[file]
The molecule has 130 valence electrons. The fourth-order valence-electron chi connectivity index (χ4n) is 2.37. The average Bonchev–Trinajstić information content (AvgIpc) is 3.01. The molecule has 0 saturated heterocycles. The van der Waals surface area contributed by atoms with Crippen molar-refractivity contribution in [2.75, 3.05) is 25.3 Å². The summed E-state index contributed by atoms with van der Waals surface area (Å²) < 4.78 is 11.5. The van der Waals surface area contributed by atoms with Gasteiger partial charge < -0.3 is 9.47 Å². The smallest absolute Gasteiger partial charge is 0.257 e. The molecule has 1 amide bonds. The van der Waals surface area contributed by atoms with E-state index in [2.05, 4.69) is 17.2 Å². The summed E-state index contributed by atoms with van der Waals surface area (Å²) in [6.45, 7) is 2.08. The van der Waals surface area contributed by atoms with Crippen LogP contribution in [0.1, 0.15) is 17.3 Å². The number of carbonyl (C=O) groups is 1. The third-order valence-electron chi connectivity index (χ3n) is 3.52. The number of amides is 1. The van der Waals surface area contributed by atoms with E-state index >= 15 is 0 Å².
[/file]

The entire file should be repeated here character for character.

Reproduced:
The molecule has 130 valence electrons. The fourth-order valence-electron chi connectivity index (χ4n) is 2.37. The average Bonchev–Trinajstić information content (AvgIpc) is 3.01. The molecule has 0 saturated heterocycles. The van der Waals surface area contributed by atoms with Crippen molar-refractivity contribution in [2.75, 3.05) is 25.3 Å². The summed E-state index contributed by atoms with van der Waals surface area (Å²) < 4.78 is 11.5. The van der Waals surface area contributed by atoms with Gasteiger partial charge < -0.3 is 9.47 Å². The smallest absolute Gasteiger partial charge is 0.257 e. The molecule has 1 amide bonds. The van der Waals surface area contributed by atoms with E-state index in [2.05, 4.69) is 17.2 Å². The summed E-state index contributed by atoms with van der Waals surface area (Å²) in [6.45, 7) is 2.08. The van der Waals surface area contributed by atoms with Crippen LogP contribution in [0.1, 0.15) is 17.3 Å². The number of carbonyl (C=O) groups is 1. The third-order valence-electron chi connectivity index (χ3n) is 3.52. The number of amides is 1. The van der Waals surface area contributed by atoms with E-state index >= 15 is 0 Å².